Talking openly about recovery from a mental health or substance use disorder is a big step and can often make a person feel vulnerable, anxious, or scared. Finding the right time and the right words to speak openly with friends and family can be difficult, yet it is an essential component of long-lasting wellness.
According to data by The Substance Abuse and Mental Health Services Administration (SAMHSA), an estimated 4 million Americans received treatment for substance abuse in 2017. Although seeking treatment is an important step, sharing it with loved ones can be challenging. Many people going through recovery feel uncomfortable talking about their journey with family or friends because they don’t want to be labeled or looked at differently by the people that care about them. Maybe they don’t know that you’re in recovery. Maybe they do, but you haven’t talked about it with them. Maybe they’ve asked you about it, and you aren’t sure what to say. Whatever the reason is, talking about your journey is an important step in establishing open communication with your support system when you feel comfortable.
“When people seek treatment, they’re just beginning to understand how to have that conversation,” says Crystal Smith, Vice President of Substance Use Disorders at Pillars Community Health. “The first step is caring for yourself. Invite other people into the conversation when you’re ready.”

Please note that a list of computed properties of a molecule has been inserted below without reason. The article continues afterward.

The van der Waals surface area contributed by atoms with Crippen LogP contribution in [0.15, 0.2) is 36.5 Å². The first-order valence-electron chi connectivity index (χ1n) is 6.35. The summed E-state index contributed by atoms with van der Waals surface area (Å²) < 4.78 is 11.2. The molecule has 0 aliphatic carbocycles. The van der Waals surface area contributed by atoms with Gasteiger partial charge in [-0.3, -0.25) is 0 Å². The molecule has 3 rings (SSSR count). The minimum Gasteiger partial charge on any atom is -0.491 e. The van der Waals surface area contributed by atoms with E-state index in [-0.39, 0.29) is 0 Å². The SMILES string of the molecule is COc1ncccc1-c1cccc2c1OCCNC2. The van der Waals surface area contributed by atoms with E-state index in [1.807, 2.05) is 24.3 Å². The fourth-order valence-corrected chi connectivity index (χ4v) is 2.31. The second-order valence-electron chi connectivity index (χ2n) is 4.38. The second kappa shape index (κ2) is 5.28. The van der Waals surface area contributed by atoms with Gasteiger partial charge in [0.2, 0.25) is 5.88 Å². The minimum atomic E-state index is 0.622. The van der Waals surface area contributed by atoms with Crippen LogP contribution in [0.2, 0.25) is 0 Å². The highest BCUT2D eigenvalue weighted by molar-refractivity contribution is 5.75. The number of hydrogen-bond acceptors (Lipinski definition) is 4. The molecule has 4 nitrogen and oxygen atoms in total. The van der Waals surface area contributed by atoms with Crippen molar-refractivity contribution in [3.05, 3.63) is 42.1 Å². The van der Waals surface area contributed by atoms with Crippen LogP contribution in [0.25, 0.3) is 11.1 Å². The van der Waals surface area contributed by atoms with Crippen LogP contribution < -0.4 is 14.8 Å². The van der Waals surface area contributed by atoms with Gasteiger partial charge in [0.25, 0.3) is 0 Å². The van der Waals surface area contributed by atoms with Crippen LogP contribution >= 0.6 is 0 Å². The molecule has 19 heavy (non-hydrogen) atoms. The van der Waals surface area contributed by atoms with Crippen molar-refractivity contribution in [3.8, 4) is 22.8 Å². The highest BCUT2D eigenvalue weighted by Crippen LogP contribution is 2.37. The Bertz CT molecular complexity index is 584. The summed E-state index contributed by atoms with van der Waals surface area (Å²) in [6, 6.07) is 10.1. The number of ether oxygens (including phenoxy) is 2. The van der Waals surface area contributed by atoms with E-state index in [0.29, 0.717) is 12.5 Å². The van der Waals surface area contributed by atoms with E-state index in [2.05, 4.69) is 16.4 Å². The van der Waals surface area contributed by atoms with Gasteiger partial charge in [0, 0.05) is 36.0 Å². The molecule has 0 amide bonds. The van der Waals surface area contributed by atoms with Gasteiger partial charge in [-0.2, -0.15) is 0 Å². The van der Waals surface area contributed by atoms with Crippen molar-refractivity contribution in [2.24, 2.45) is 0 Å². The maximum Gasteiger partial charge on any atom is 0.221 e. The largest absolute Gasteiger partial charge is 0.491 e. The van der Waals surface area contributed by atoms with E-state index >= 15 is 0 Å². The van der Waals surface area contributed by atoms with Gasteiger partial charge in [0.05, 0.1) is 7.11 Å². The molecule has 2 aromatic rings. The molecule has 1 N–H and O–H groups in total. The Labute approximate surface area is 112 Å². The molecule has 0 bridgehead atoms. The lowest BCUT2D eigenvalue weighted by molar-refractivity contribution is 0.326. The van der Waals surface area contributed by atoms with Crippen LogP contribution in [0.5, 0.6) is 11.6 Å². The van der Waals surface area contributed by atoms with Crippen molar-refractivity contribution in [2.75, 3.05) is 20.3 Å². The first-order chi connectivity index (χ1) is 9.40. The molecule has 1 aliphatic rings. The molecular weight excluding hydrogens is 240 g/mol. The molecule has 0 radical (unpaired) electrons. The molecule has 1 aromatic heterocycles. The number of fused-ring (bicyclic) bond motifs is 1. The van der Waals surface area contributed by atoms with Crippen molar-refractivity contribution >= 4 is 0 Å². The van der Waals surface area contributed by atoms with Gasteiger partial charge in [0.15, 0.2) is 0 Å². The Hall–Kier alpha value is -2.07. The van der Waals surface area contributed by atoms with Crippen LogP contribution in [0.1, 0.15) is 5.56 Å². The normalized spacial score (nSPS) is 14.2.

If you feel ready to talk to your family or friends, consider preparing a few questions in advance of your conversation. Start with those people you love and trust. Here are a few thoughts to get you started:
- Whom do I want to tell first? – Choose someone in your life that you feel comfortable talking to. It could be a friend, a family member, or someone else you feel close to. This is an important first step: once you feel comfortable talking to one person, opening up to others may not seem as hard.
- When is the best time to reach this person/persons to grasp their full attention and support? – Make sure to talk to your friend or family member at a time where both of you can fully focus on the conversation. You deserve their undivided attention, just as they deserve yours.
- What do I need from my family and friends? – Your family and friends want to see you succeed, and they want to support you on your journey. Be sure to let them know how they can help support you.
- What don’t I need from my family and friends? – Is there something you’d rather that they don’t say or do? A question you’d prefer that they don’t ask? Make sure to let them know this.
- What can we do together to ensure success? – It’s important to remember that you’re not alone. Family, friends, and community resources are available to help you along the way. Making a plan to reach success together can help bring you closer to your loved ones during this time.
Talking about recovery and substance use can also help to eliminate stigma and increase awareness in the community. “The important thing is broadening that support network,” says Smith. “The more [people] talk about it, the more the community is educated.”
If you or someone you know would benefit from our services, please reach out for help. You are not alone, and recovery is possible. Pillars Community Health offers many Mental Health and Substance Use Disorder services, including same-day assessments, access to other resources, and more. Click here for more information.